I came back from the American Embassy in Manila two days earlier than scheduled after finishing Service Officer training. Completing it so soon wasn’t much of a surprise, considering I’ve already been doing the work for three years. During my stay in the capital, however, something happened at the embassy that reminds me that I have a serious problem.
My problem is Depression. Not everyone reacts the same way to this disease, or mental condition, or state of mind, or whatever it is. I think it must be more disease than anything else though, because over the past three years I’ve been prescribed a host of medications to control it, although so far with little or fleeting success. My primary symptomology includes sleeplessness, agitation, and moodiness. Moodiness is another way of saying I snap at people. And after I snap, I feel regret about having lost control, although not to the point that I feel compelled to apologize. Actually, the regret causes more anger—at myself, and then at everyone else, and I do mean EVERYONE else. Ultimately, the anger feeds on itself. Once the angry button is pushed, that’s it. Its slippery slope time—there’s no turning back, and truthfully, I don’t want to. The “mad monster” inside me takes completely over, and wants to feed. This monster sees a potential adversary in the face of every person he encounters. It’s ugly.
I admit that the incident at the embassy resulted mostly from my own doing—as usual. The ease at which I become agitated causes me to over-react, and that is what I did. There is no separate entrance for Americans, and there are several security checkpoints and doors that have to be passed through. Each door and checkpoint can and usually does involve standing in line. In two of the lines, Americans are usually allowed to pass through ahead of the locals by showing their American ID. This means going ahead of long lines of Filipinos. Having to do that makes me feel like a huge jerk to begin with, but my stress level really starts to rise when I have to state my business before being allowed to pass into the embassy grounds. At that point I begin to revolt against authority, against “The Man,” and that sets up my “bad” attitude as I continue the process of getting into the building.
Next, comes the wait to go through a door into an anteroom that contains metal detectors and xray machines. Only five people are allowed in at a time, so you have to wait outside the door while the long queue of locals stare at you as you cut in front of them. A Filipino guard stands there and manages this entrance. Sometimes he tells Americans to get in line with everyone else, but usually the US Citizens just cut in line and wait to enter as the next group of five. On the third day of class, the guard outside the door to the metal detector decided that ALL Americans had to wait in the line with the multitude of Filipinos. Since I work in the embassy, I went directly to the door like I always have, although I have no permanent badge yet.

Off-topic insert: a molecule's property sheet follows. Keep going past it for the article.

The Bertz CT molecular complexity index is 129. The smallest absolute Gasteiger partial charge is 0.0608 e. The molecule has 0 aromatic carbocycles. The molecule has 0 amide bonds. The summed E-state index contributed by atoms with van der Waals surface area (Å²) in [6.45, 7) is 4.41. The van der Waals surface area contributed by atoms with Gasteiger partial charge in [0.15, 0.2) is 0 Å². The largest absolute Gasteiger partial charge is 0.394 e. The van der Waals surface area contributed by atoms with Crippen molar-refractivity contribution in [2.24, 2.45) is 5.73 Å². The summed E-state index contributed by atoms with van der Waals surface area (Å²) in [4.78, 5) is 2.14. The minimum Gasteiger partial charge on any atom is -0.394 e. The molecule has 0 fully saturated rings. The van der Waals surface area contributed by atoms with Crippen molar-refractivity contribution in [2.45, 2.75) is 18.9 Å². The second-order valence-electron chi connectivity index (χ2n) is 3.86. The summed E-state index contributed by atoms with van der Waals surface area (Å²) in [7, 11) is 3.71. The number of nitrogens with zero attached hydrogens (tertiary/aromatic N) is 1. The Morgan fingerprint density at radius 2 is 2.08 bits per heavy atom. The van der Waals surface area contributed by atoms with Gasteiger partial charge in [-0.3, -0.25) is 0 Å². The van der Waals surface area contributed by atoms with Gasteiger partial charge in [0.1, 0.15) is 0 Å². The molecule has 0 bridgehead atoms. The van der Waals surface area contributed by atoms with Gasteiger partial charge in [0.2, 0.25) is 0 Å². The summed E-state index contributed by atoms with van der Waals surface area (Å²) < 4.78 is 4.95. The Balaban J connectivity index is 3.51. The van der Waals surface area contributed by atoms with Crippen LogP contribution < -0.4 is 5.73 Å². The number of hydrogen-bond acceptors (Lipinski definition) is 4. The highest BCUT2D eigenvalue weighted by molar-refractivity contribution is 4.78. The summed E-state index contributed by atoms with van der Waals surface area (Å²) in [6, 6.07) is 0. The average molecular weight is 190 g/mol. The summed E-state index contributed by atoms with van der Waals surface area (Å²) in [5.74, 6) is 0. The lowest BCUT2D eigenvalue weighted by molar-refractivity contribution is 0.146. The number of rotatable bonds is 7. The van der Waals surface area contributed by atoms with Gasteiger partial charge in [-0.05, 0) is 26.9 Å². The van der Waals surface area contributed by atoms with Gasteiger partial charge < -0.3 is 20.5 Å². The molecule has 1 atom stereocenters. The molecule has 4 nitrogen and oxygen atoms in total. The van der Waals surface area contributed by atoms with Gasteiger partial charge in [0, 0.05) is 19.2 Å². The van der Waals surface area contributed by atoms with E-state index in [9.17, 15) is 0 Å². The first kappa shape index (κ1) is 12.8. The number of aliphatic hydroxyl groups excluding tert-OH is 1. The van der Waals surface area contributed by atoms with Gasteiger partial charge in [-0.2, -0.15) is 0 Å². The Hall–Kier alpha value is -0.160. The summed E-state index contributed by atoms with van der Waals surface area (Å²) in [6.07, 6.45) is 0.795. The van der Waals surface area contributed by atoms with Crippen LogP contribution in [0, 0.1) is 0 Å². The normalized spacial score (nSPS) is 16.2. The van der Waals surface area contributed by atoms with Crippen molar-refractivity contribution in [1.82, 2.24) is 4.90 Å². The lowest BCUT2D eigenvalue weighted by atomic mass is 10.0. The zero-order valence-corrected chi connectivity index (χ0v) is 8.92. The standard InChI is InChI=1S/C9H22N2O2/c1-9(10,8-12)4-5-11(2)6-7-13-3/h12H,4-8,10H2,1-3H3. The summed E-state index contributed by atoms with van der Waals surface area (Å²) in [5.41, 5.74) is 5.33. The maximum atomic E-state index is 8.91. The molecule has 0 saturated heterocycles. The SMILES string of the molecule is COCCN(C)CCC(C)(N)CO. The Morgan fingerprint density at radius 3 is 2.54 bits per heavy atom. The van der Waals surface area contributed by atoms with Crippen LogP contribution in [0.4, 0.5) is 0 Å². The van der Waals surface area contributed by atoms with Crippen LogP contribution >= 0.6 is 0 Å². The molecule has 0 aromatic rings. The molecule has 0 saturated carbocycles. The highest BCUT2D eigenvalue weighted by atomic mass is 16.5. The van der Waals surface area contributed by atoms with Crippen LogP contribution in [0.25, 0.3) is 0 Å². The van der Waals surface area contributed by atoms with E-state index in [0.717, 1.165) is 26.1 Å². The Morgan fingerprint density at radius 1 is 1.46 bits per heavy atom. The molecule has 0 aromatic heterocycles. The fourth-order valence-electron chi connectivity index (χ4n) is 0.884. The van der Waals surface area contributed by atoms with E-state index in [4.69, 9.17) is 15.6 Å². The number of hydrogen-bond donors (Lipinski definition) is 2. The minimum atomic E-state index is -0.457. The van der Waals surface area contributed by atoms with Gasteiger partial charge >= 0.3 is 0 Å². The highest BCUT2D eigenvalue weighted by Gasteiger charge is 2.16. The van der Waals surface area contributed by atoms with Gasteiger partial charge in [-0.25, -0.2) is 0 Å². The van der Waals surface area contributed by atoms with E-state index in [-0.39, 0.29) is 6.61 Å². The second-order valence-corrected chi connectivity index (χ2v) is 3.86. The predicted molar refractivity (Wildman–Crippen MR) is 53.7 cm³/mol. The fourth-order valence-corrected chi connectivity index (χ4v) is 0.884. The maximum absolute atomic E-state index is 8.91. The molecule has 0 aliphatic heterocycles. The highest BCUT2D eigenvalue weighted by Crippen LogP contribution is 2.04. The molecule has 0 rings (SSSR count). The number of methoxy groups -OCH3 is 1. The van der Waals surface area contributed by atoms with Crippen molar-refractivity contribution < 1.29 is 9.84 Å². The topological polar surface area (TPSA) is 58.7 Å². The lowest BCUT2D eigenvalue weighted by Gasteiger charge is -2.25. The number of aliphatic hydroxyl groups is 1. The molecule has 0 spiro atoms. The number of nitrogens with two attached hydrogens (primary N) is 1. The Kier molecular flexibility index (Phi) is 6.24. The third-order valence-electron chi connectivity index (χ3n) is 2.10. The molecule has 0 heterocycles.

The guard was on me immediately, demanding, “Sir, please get in line.”
I looked at the line and saw that it snaked under a pavilion with at least 60 people already waiting in it. I refused, telling him, “Look, I WORK in the VA. I’m NOT getting into that line.”
Distracted, he turned from me to order around another group of newcomers, so I went back to wait outside the door. He came at me again looking determined and annoyed. “GET in line!” he demanded.
I snapped. Surging with adrenaline, I gritted my teeth to keep from shouting, “I’m not getting into THAT line. Call the director of the Veterans Administration and tell him I’m out here waiting to get in. Do it now and stop messing with me! …To hell with this! Where’s your supervisor?”
He pointed toward another guard behind an information window, and I got into THAT line. By the time I got to the front of THAT line I was furious beyond all reason. I yelled at the guard through the glass window while showing my ID, “CALL CARLOS PEBENITO IN THE VA. TELL HIM I’M OUTSIDE. TELL HIM I’M LATE BECAUSE YOU WON’T LET ME IN!”
He looked at me like I was crazy, and he wasn’t wrong. Then he told me to go ahead on in. The first guard was watching all this and he glared at me as I glared at him. From about 10 yards away I said to him with my eyes wide with rage, “Dumb ASS!” He clenched his jaw and puffed up on me. I envisioned him putting a hand on me, and me getting in one good shot to his face before I got bum rushed by him and all the other guards. Clearly, that is NOT the thinking of a rational man, and so I make my point.
One final exchange took place as I stood just inside the door to the metal detector room. I was unable to close it because a very old woman stood unsteadily just inside. The guard used this as an opportunity to exert his authority one last time. He ordered gruffly, “Get inside and close the door!”
I shrugged him off. “Back off! There’s an old woman standing RIGHT here. Why don’t you come in and rough her up!” I said, dripping sarcasm.
Regret and anger consumed me from that point on as I realized how poorly I had just conducted myself. The last four or five years of my life have consisted of a series of incidents such as that—one after another. Whenever I have to leave the refuge of my home, I start to feel my stress level rise because I start to worry about what stupid thing I will do or say as I have to mingle in society.
Something stupid thing such as this: